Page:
The luxury goods group has reported €7.8bn sales revenue from the first 6 months of 2008, a 5 per cent increase compared to the same period last year. This figure was depressed by unfavourable currency movements as growth at constant exchange rates was significantly higher at 12 per cent.
Operating profit for the group as a whole increased eight per cent from €1.4bn to €1.5bn and the current operating margin now stands at 20 per cent.
According to the company, this performance in an increasingly difficult environment points to the strength of the company's brands.
Commenting on the half year figures CEO Bernard Arnault said: "The first half results once again demonstrate the exceptional appeal of our brands as well as the effectiveness of our strategy, particularly remarkable given the adverse currency and economic environment seen during the period."
Perfume and cosmetics lead the way
It was the company's perfume and cosmetics sector that led the growth reporting an 8 per cent increase in sales revenue to reach €1.36bn, 13 per cent in organic growth terms.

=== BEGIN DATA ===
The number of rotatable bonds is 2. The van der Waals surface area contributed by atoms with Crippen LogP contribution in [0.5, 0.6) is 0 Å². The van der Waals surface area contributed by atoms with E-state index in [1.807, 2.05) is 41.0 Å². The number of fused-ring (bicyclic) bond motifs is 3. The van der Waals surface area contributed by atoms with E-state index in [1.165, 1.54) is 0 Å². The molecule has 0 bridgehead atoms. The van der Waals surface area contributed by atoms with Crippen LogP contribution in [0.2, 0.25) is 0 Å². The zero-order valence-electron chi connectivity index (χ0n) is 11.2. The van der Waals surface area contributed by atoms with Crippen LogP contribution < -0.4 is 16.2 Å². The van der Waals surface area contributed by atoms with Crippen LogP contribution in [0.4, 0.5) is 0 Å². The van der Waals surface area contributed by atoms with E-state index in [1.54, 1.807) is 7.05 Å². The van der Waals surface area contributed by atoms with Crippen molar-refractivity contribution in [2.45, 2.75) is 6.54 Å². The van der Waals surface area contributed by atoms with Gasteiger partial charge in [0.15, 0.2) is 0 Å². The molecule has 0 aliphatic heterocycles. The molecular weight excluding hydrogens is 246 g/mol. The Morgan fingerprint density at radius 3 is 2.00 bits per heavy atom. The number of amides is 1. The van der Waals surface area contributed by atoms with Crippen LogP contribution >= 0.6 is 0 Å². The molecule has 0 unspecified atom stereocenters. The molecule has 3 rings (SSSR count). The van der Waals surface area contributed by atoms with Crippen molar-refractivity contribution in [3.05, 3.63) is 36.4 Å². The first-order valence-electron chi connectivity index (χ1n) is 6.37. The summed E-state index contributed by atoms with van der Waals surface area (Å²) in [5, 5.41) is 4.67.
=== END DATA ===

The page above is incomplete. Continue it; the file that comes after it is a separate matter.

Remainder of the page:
Profit from recurring operations soared for the division with first half 2008 coming in 22 per cent higher than first half 2007.
Dior Parfums was a particularly strong performer in the category experiencing continuing success in the major lines such as J'Adore and Miss Dior Cherie.
In addition, the makeup line for both Dior and Guerlain were both highlighted by the company for their strong performance.
The second half of 2008 will be particularly launch heavy including a number of new men's fragrances.
Jude Law is the face of the new Dior Homme Sport and Justin Timberlake has been chosen for the Play fragrance under the Givenchy brand. In addition a new male fragrance Kenzo Power will also be gracing the shelves later this year.
New product launches will be added across the group's divisions and along with geographical expansion will be driving growth in the second half of the year, according to the company.
Not all luxury players are thriving
These results starkly contrast those of fellow France-based luxury retailer Clarins who reported weak sales from the first half.
The company blamed unfavourable exchange rates and challenging market conditions for the weak results and for Clarins it was the perfume division that took the biggest hit.
On the back of the disappointing first half the company was forced to reduce its targets for the full year to the lower end of its 4-6 per cent range.